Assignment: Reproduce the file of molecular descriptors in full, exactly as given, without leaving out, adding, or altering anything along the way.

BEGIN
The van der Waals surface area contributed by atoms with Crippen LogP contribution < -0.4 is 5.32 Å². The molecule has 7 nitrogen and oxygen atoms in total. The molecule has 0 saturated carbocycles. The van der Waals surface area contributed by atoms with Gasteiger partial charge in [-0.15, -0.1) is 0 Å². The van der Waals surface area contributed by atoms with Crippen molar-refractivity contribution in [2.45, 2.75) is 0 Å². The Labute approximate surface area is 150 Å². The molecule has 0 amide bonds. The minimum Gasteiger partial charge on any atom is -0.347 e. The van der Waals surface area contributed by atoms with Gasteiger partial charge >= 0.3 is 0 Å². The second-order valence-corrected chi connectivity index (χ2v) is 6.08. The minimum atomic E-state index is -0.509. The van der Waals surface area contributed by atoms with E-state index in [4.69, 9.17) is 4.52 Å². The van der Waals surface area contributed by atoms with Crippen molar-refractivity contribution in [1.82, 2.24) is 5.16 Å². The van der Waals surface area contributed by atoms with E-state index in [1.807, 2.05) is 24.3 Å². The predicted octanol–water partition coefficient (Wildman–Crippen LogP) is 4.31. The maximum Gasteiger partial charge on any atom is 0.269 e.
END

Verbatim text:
The van der Waals surface area contributed by atoms with Crippen LogP contribution < -0.4 is 5.32 Å². The molecule has 7 nitrogen and oxygen atoms in total. The molecule has 0 saturated carbocycles. The van der Waals surface area contributed by atoms with Gasteiger partial charge in [-0.15, -0.1) is 0 Å². The van der Waals surface area contributed by atoms with Crippen molar-refractivity contribution in [2.45, 2.75) is 0 Å². The Labute approximate surface area is 150 Å². The molecule has 0 amide bonds. The minimum Gasteiger partial charge on any atom is -0.347 e. The van der Waals surface area contributed by atoms with Gasteiger partial charge >= 0.3 is 0 Å². The second-order valence-corrected chi connectivity index (χ2v) is 6.08. The minimum atomic E-state index is -0.509. The van der Waals surface area contributed by atoms with E-state index in [4.69, 9.17) is 4.52 Å². The van der Waals surface area contributed by atoms with Crippen molar-refractivity contribution in [1.82, 2.24) is 5.16 Å². The van der Waals surface area contributed by atoms with E-state index in [1.807, 2.05) is 24.3 Å². The predicted octanol–water partition coefficient (Wildman–Crippen LogP) is 4.31. The maximum Gasteiger partial charge on any atom is 0.269 e.